Top Autism Blogs
A Blog Aspirations Post
I’ve been trying to pretend I believe in manifesting lately. In honor of that, I’m here to announce: I want Neurospicy Nonsense to come up when you search for top autism blogs. I want this blog to show up in the early pages of search results for neurodiversity ADHD blogs. I have so many ideas for things I want to talk about and do with this blog. I write this in hopes that by making such public statements, it will encourage me to actually follow through with them.
The Problem With Autism Blogs
The problem with many top autism blogs: they’re so rarely by autistic people. If you look at many of the top-ranking autism blogs and most common searches, you’ll be flooded by autism mom blogs. Pages full of advice for parenting autistic children, links to research (some real, some pseudo), and generally a whole lot of content about autistic people rather than by autistic people.
Don’t get me wrong, many of those autism mom blogs are likely the result of their own neurdivergence. Autism heritability rates range from 40%-80% so it’s not uncommon for moms with autistic kids to:
- Realize they also have autism and/or ADHD
- Not realize their own neurodivergence but develop an ASD special interest
- Totally stick their heads in the sand and justify it because “they’re the same way and they’re fine.”
Full disclaimer: I don’t think all autism moms are bad. Most do genuinely just want to help their kids and make their lives better. Many want to create a more welcoming and accepting world for their children and that’s a goal we have in common. I think as more families realize how strongly autism runs in families, the negative connotations of autism moms may be taken over by more positive and inclusive voices.
Blogs Written by Individuals With Autism
I do see many autistic people take on similar projects to autism moms in an attempt to counter the narratives. There’s a growing number of actually autistic content creators and bloggers and that’s great. Unfortunately, what I’ve noticed is the burnout that often comes with it.
Many autistic content creators and bloggers start off wanting to share their experiences and spread awareness. At some point, they find themselves spending more time justifying themselves and explaining that they do not represent all autistic people than anything else. It becomes exhausting and emotionally draining and they close their accounts or switch directions in an attempt to avoid the negativity.
For autistic bloggers, a blog initially seems like a go-at-your-own-pace deal. Unfortunately, to build a successful blog you need to be posting at least once a week. Given our erudite tendencies, there is often research and citations that go into it which can be time-consuming. If you can’t keep pace with things, your blog will drop down in the rankings. Drop down too many times and it will be into oblivion. On top of writing regular posts, you need to market your autism blog. Marketing your blog means you have to make decisions about how much you share on your own social media.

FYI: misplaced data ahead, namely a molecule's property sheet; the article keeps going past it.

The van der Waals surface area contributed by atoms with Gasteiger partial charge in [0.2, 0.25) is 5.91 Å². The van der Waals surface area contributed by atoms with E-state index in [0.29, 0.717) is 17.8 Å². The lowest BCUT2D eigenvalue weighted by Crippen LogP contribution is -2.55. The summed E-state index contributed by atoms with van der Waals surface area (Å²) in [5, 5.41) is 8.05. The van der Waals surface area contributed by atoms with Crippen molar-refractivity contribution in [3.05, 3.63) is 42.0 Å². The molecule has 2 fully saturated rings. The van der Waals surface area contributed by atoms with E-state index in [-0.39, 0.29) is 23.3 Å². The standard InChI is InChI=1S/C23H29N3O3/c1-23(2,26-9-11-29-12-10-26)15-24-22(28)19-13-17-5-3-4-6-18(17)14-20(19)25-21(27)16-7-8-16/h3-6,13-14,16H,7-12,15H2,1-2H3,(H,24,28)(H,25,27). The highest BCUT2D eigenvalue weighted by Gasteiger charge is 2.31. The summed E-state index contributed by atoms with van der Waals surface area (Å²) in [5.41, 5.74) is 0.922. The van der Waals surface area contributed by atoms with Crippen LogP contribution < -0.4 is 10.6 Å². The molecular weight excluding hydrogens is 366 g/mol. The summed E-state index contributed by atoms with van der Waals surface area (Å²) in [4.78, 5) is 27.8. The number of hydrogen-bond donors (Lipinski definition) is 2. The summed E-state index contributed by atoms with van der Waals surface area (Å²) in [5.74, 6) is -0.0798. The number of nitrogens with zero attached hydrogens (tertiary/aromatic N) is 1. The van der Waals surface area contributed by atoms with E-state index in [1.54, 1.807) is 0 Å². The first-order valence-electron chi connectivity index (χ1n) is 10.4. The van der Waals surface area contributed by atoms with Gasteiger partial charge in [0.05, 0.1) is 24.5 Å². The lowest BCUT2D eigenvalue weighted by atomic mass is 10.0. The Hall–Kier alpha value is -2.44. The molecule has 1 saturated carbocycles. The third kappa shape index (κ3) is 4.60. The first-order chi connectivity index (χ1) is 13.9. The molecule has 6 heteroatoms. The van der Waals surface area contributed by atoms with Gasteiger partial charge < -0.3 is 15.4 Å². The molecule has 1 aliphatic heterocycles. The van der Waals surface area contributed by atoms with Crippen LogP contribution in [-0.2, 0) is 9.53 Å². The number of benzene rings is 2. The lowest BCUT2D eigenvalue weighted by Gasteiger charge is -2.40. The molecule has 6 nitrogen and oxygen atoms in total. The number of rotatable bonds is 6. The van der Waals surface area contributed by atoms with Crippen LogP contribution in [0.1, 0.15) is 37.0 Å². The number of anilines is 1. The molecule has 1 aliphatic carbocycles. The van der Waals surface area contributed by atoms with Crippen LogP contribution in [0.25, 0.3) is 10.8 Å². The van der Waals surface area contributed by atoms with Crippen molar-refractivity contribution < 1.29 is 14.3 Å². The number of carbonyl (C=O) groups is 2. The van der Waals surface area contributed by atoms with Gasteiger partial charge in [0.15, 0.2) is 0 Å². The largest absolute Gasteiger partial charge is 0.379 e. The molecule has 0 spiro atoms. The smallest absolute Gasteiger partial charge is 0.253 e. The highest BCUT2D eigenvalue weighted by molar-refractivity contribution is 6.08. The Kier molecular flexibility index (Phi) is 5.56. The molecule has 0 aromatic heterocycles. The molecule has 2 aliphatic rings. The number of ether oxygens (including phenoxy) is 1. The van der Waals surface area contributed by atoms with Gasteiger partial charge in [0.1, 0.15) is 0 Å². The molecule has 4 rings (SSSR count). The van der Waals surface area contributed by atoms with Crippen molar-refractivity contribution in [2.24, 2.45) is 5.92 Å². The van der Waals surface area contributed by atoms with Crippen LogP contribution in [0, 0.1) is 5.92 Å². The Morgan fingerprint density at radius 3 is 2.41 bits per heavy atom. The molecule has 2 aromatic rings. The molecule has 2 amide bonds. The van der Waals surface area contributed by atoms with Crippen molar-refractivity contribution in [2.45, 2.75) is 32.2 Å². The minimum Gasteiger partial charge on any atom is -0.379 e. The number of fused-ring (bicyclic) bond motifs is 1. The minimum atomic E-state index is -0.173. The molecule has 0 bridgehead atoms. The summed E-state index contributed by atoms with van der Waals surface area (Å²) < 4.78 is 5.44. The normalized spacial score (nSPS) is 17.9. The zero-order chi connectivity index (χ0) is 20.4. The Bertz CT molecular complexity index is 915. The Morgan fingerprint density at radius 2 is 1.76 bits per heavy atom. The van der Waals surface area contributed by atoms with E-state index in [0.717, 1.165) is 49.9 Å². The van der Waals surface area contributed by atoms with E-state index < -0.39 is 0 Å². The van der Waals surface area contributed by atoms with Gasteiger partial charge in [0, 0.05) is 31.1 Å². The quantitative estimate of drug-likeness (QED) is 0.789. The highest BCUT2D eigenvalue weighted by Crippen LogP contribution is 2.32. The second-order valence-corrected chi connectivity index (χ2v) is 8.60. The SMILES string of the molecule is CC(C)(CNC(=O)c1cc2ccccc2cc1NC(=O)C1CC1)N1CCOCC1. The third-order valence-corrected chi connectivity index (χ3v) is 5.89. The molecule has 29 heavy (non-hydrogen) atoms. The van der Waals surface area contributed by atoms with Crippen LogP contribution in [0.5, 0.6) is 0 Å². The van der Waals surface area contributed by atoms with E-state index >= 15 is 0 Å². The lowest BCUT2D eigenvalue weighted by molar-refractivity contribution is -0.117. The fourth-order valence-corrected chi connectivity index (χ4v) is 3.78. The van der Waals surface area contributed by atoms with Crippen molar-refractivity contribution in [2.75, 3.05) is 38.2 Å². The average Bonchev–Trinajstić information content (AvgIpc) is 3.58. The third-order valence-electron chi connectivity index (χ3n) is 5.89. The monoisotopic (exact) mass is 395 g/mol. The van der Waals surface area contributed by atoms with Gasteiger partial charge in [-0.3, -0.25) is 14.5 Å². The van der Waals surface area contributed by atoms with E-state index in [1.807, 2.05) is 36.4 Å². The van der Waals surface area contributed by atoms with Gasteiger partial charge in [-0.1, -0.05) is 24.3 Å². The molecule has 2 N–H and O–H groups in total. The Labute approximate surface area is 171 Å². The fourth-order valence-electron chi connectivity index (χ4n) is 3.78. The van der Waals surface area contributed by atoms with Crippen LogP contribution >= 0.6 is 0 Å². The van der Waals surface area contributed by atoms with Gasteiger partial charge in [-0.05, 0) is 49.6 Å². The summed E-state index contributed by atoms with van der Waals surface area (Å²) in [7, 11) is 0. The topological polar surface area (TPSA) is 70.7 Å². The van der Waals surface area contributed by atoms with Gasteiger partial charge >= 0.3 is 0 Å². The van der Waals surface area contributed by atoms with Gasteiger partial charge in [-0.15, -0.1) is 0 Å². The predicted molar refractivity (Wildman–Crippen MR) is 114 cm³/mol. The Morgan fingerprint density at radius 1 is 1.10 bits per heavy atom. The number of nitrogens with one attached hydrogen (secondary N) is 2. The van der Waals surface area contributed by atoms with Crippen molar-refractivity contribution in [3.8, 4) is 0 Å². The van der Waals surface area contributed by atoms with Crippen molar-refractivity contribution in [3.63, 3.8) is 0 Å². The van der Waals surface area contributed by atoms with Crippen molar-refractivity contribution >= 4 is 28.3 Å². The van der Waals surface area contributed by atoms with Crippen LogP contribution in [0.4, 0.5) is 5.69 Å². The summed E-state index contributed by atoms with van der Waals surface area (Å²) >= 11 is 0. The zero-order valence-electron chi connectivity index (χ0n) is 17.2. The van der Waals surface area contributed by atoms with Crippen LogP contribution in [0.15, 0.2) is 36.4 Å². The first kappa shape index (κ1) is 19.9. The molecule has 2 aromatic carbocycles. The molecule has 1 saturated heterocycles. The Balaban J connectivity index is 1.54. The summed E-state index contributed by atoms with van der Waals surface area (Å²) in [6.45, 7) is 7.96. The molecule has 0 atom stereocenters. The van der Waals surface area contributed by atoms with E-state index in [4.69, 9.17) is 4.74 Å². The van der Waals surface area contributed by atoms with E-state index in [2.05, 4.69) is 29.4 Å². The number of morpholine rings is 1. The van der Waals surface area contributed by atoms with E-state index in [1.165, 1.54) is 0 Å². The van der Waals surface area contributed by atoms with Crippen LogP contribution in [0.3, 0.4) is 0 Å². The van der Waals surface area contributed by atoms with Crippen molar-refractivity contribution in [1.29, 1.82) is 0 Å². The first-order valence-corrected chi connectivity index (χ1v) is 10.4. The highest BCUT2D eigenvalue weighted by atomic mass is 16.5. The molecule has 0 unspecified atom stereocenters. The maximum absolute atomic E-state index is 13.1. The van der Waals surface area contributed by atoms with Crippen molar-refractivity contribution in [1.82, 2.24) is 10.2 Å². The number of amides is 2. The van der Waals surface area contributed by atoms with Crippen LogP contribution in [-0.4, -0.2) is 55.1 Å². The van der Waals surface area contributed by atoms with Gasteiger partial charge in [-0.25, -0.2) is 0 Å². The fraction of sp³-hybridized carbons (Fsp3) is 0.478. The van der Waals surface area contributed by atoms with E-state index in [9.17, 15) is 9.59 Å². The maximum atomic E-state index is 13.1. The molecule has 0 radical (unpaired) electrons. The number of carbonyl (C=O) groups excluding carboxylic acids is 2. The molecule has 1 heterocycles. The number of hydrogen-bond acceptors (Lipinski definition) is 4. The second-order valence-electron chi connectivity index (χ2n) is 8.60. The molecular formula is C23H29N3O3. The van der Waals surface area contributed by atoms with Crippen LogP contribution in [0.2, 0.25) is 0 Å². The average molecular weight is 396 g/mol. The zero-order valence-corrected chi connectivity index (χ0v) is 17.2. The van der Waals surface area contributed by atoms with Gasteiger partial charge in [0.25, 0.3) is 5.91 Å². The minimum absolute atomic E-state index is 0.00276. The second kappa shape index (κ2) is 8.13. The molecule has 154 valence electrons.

I’ve been frequently asking myself: “Do I really want to give everyone who follows me access to my vulnerability?”
The Importance of an Autism Community
The answer is: no. As much as I’d love the views to help me get on lists of top autism blogs, I don’t want everyone on my friends list to read any of this. What I do want, is to build a community. What has been more helpful than anything else in this long self-diagnosis process has been my autistic friends.
I have multiple friends who were diagnosed after their children were diagnosed. I have friends who were self-diagnosed years after their younger brothers were diagnosed. I have neurotypical friends who are accepting of their child’s diagnosis and make adjustments for their autistic children. There are even high school friends who have seen me post neurodivergent content and reached out as a result of their own autism speculations.
Talking to these friends about my experiences and hearing about theirs or their children’s has helped me better understand myself. I have people who I can talk to who understand why I’m reacting the way I am when so many others would label me as dramatic or stubborn. Feeling heard by people who can relate has helped me learn to process things in healthier ways. This sharing of experiences has helped me be less self-conscious, less critical of myself, and crippled by anxiety less often. I accept myself more and know how to work within my abilities better. Do I still crash and burn or have struggles in my relationships? Of course! But having a community I can turn to for judgment-free advice is truly invaluable.
(Neuro)Spicing Things Up
So that’s what I’m trying to do with this blog. I may not be able to keep up with the neurotypical bloggers but I’m aiming for consistency over time. A slow build into a place full of resources, relatable moments to laugh at, tips for coping, and all-around content worthy of top autism blogs.
Admittedly, I’d also love for this to bring in some extra income. As a freelance writer, work can come in bursts and slow periods can be rough. Not to mention that my neurospicy brain is simply not made for a neurotypical job market so life can be overwhelming sometimes. Having income coming in from something I actually enjoy and get to pursue out of my own interests would be a dream.
Help Me Become a Top Autism Blog!
What do you think, Spicy Readers? What autism topics do you want to know more about? What are some things you wish neurotypicals understood about autism? Send me an email or drop a note in the comments! Or, help me build this community by subscribing to my email list!